Procurement: Feeding Civil War Fever In Afghanistan


September 1, 2011: By the end of the year, NATO trainers will have helped create Afghan security forces consisting of 300,000 soldiers and police. On top of that, the U.S. and NATO is shipping $2.7 billion worth of equipment to the Afghan military and police over the next eight months. This is more gear than the Afghans have received in the last eight years. Moreover, all the gear on the way is new, not second-hand, like much of the stuff already received.

The new gear includes 514 customized M1117 "mobile strike force" armored vehicles. There will be 22,000 vehicles of all types, doubling the number of vehicles sent to the Afghan security forces. There will also be a lot more radios and computers. All of this stuff is basically low tech. No jet fighters, but there are 44 more helicopters and fixed wing aircraft.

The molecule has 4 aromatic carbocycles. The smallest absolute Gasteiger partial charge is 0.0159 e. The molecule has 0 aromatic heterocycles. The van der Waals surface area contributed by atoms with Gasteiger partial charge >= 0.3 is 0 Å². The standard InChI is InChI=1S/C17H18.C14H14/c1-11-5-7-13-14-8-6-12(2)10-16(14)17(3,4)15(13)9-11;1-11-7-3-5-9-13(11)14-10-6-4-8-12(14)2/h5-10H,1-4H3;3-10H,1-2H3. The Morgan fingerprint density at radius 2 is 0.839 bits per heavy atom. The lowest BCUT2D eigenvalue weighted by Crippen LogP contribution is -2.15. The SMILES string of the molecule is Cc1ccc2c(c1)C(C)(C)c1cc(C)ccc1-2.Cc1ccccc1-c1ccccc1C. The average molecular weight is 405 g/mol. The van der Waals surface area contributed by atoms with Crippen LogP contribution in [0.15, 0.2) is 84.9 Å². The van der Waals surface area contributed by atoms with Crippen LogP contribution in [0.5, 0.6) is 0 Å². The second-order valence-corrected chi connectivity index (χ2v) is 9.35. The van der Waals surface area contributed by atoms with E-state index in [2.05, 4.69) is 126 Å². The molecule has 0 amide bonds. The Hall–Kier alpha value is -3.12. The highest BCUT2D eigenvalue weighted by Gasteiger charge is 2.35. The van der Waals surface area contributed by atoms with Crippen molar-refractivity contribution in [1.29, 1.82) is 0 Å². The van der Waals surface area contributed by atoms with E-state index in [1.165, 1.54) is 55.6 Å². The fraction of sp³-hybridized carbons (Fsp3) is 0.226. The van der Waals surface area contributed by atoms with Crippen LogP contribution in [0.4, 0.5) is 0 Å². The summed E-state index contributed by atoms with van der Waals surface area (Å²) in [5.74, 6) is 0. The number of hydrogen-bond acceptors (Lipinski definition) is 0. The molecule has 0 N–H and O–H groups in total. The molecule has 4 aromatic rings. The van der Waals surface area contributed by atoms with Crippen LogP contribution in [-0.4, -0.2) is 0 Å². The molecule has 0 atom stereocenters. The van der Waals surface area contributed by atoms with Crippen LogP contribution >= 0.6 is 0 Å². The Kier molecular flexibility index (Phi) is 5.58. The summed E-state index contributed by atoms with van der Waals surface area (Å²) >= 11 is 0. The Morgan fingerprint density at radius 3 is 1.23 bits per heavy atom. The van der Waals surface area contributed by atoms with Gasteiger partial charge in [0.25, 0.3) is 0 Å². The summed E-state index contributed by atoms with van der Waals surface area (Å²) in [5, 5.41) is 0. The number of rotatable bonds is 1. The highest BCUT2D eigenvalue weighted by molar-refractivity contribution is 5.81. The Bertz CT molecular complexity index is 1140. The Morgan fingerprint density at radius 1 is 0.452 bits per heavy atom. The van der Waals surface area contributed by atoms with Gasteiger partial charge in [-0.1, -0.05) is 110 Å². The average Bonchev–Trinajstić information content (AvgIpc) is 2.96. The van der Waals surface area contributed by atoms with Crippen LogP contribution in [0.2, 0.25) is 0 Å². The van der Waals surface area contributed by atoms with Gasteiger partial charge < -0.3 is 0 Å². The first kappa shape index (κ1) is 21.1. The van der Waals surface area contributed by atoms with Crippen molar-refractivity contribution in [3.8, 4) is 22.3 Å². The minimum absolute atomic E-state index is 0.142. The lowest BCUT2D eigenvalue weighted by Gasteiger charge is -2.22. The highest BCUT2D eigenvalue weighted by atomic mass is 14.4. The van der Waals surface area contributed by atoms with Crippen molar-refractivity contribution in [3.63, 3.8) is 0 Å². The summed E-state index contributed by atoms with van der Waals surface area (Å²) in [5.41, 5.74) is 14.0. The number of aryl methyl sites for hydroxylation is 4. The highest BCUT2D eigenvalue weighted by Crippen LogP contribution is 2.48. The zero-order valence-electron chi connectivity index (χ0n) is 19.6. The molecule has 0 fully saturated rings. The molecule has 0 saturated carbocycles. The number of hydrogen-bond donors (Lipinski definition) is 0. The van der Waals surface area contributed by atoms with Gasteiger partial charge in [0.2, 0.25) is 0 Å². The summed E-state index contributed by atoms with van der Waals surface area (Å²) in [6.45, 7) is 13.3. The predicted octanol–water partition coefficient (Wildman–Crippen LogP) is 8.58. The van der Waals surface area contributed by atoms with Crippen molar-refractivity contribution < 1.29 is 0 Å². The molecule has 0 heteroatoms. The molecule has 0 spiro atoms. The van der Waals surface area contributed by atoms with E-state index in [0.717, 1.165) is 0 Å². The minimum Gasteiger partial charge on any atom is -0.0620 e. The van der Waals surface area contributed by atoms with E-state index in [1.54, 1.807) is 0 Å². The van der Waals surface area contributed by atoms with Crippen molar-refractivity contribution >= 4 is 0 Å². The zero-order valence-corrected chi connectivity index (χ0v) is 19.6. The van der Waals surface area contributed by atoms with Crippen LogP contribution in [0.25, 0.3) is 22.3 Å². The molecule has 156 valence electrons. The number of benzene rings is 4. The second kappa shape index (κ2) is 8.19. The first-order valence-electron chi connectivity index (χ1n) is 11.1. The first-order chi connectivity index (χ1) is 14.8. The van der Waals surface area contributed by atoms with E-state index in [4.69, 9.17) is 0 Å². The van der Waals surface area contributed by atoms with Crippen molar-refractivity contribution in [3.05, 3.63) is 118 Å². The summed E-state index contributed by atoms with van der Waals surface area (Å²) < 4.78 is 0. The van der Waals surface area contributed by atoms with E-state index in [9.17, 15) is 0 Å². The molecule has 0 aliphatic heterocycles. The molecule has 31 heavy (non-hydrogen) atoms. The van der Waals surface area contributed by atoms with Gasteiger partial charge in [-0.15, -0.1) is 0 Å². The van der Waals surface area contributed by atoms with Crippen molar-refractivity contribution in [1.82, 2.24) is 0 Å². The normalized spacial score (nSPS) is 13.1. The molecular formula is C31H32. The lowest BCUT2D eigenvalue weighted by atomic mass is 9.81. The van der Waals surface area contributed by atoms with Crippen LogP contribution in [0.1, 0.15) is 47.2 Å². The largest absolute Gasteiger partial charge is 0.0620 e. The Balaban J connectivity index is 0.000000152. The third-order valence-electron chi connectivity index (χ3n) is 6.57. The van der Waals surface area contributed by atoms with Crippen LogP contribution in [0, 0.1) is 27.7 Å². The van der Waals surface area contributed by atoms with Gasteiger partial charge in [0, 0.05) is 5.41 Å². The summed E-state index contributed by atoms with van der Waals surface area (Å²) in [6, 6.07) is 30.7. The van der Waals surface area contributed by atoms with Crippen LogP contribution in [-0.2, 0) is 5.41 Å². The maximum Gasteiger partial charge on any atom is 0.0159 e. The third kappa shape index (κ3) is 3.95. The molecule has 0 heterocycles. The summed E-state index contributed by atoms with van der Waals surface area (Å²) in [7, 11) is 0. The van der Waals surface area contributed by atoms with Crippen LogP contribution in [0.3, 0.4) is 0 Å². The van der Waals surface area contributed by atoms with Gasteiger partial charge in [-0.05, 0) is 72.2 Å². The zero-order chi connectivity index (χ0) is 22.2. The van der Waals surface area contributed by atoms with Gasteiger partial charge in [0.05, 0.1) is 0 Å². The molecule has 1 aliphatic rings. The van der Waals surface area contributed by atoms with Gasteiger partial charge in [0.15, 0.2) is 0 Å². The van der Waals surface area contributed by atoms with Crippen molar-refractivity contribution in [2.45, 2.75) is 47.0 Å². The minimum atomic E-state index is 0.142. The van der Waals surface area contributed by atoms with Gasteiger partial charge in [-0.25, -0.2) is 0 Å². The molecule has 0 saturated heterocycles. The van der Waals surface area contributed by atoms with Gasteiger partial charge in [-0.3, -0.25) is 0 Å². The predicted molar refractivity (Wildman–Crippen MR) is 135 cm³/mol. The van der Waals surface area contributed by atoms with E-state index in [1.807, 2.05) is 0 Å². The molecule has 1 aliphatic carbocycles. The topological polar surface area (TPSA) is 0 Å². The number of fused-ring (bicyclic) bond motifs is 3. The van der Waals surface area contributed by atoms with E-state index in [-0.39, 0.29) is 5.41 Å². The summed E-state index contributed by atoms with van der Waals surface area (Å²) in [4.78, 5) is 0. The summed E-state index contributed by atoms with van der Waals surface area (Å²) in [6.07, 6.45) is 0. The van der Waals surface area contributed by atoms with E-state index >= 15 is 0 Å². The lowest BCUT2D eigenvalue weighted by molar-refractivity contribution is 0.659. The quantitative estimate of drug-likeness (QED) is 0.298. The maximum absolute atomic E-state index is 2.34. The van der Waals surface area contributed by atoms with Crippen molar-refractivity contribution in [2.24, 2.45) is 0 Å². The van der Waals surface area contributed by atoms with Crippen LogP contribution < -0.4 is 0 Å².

President Karzai doesn’t want jets, although some of his generals do. Karzai pointed out that when the Russians left in 1988, they gave the Afghan military 700 jet aircraft. These didn’t last long. There was not enough money to buy fuel for training, and not enough skilled Afghans to maintain the planes adequately. Karzai also points out that Afghanistan cannot afford to maintain 300,000 soldiers and police by themselves. If the Americans and other Western countries cut off their aid, the Afghan government will have to disband most of the army and police units. He didn’t have to mention that much of the new equipment and weapons would then be stolen or sold off by corrupt officials. Maybe that’s why Karzai also complained that there should be more “ethnic balance” in the security forces. This is another way of saying that not enough Pushtuns are joining the security forces. Karzai is a Pushtun, as are about 40 percent of Afghans. There are twice as many Pushtuns across the border in Pakistan, where Pushtuns are 15 percent of a much larger population. While only a small minority of Afghan Pushtuns support the Taliban, all Pushtuns support their tribes, and the Pushtun people in general. In other words, the Pushtuns want their fair share of all the new weapons. Karzai, and many other Afghan leaders, fear that the flood of new weapons and military equipment will simply make another civil war more likely. That’s because the national government only exists because the tribal leaders and warlords allow it. If the massive foreign aid (which is funneled through the national government) disappears, there will be no reason to pay much attention to the central government.


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